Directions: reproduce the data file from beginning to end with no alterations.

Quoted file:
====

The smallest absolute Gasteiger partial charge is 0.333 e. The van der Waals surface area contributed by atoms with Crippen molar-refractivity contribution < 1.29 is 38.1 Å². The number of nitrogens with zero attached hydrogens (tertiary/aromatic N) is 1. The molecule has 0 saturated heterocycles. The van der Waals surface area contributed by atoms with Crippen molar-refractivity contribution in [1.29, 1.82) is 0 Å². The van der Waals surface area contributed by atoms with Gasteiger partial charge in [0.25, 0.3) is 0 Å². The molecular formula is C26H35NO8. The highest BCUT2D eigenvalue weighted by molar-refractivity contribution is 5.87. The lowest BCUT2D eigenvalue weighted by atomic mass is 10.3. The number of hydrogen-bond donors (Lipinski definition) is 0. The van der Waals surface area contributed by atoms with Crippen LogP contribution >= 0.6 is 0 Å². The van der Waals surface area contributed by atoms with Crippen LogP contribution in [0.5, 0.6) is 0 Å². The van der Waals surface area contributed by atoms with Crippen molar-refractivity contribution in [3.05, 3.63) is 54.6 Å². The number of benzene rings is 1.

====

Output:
The smallest absolute Gasteiger partial charge is 0.333 e. The van der Waals surface area contributed by atoms with Crippen molar-refractivity contribution < 1.29 is 38.1 Å². The number of nitrogens with zero attached hydrogens (tertiary/aromatic N) is 1. The molecule has 0 saturated heterocycles. The van der Waals surface area contributed by atoms with Crippen molar-refractivity contribution in [1.29, 1.82) is 0 Å². The van der Waals surface area contributed by atoms with Gasteiger partial charge in [0.25, 0.3) is 0 Å². The molecular formula is C26H35NO8. The highest BCUT2D eigenvalue weighted by molar-refractivity contribution is 5.87. The lowest BCUT2D eigenvalue weighted by atomic mass is 10.3. The number of hydrogen-bond donors (Lipinski definition) is 0. The van der Waals surface area contributed by atoms with Crippen LogP contribution >= 0.6 is 0 Å². The van der Waals surface area contributed by atoms with Crippen LogP contribution in [0.5, 0.6) is 0 Å². The van der Waals surface area contributed by atoms with Crippen molar-refractivity contribution in [3.05, 3.63) is 54.6 Å². The number of benzene rings is 1.